A recent report by the law firm Sutherland Asbill & Brennan analyzes recent SEC and FINRA actions against chief compliance officers at broker-dealers and advisory firms, highlighting examples of conduct that regulators have identified as “sanction-worthy.”
From November 2010 through June 2011, Sutherland found that the SEC and FINRA brought disciplinary actions against CCOs for a range of conduct, including: playing a role in their respective firms’ inadequate due diligence of private placement products, failing to supervise registered representatives, aiding and abetting their firms’ underlying violations, permitting an unregistered individual to trade securities, failing to preserve emails and failing to provide anti-money-laundering supervision.
This spring, FINRA filed two complaints naming CCOs for their roles in their firms’ due diligence violations regarding private placements.
In a March 2011 complaint, FINRA alleged that a firm, acting through its CCO (who also served as chief legal counsel), failed to supervise the due diligence review of a private placement offering and failed to supervise sales of that offering on an ongoing basis, Sutherland found.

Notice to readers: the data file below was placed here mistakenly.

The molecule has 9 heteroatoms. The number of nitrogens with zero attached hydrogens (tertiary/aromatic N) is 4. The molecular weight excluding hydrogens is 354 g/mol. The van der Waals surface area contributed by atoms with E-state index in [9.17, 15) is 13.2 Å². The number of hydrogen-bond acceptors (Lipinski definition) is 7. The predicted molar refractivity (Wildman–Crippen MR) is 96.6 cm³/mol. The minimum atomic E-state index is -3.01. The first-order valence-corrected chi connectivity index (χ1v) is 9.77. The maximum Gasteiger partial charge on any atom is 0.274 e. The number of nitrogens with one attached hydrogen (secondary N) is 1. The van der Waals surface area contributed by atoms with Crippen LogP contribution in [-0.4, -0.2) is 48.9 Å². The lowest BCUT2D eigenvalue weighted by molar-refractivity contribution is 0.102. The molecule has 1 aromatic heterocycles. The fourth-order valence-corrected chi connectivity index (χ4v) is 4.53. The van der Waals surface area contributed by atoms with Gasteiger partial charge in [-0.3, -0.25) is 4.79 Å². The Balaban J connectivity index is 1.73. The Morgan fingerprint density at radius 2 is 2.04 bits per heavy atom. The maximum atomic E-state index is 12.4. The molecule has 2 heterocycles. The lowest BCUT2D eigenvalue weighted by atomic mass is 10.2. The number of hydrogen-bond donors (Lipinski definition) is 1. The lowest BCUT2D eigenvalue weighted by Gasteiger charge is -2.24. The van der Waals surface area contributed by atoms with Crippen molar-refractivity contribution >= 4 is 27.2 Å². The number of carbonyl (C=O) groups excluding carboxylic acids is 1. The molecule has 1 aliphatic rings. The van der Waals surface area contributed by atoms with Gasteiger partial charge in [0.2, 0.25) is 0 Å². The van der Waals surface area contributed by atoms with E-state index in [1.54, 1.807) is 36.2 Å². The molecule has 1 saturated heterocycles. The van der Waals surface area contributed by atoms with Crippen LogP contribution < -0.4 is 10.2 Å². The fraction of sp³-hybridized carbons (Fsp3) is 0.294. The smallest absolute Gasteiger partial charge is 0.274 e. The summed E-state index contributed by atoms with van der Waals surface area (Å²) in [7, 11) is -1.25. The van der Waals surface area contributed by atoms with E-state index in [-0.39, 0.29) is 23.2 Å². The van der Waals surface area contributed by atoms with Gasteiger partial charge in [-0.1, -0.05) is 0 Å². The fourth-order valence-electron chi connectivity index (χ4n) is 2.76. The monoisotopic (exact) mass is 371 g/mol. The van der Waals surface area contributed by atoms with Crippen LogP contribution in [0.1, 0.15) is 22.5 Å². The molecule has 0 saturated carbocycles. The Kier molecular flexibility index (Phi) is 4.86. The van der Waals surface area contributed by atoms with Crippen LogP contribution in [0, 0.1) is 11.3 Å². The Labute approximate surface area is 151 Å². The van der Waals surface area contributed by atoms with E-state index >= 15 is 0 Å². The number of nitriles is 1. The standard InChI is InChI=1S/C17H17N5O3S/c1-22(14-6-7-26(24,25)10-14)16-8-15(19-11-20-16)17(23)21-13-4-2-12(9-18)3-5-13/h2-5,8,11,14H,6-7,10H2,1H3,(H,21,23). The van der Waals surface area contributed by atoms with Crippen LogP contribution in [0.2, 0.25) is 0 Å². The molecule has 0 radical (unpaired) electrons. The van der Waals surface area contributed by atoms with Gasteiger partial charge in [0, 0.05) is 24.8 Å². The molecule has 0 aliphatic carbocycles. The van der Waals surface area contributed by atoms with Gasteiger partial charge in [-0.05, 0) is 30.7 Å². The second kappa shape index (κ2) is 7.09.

The complaint alleged that in advance of approving the offering, the firm, acting through the CCO, failed to: Obtain or review financial statements for the product sponsor; research the background of the product sponsor’s officers; and, use the services of third-party due diligence providers that drafted due diligence reports concerning the offering.
In an April 2011 complaint, Sutherland’s report notes that FINRA alleged that another CCO, who was also general counsel, failed to conduct reasonable due diligence in connection with a private placement offering. “The CCO allegedly approved the selling agreement for the offering at issue before he had completed due diligence and received all of the information he requested from the product sponsor. This conduct was contrary to the firm’s procedures,” Sutherland says.
In addition to filing complaints, FINRA settled numerous due diligence cases with CCOs through Letters of Acceptance, Waiver, and Consent (AWCs). A few of the AWCs specified that the firms’ due diligence written supervisory procedures (WSPs) were inadequate.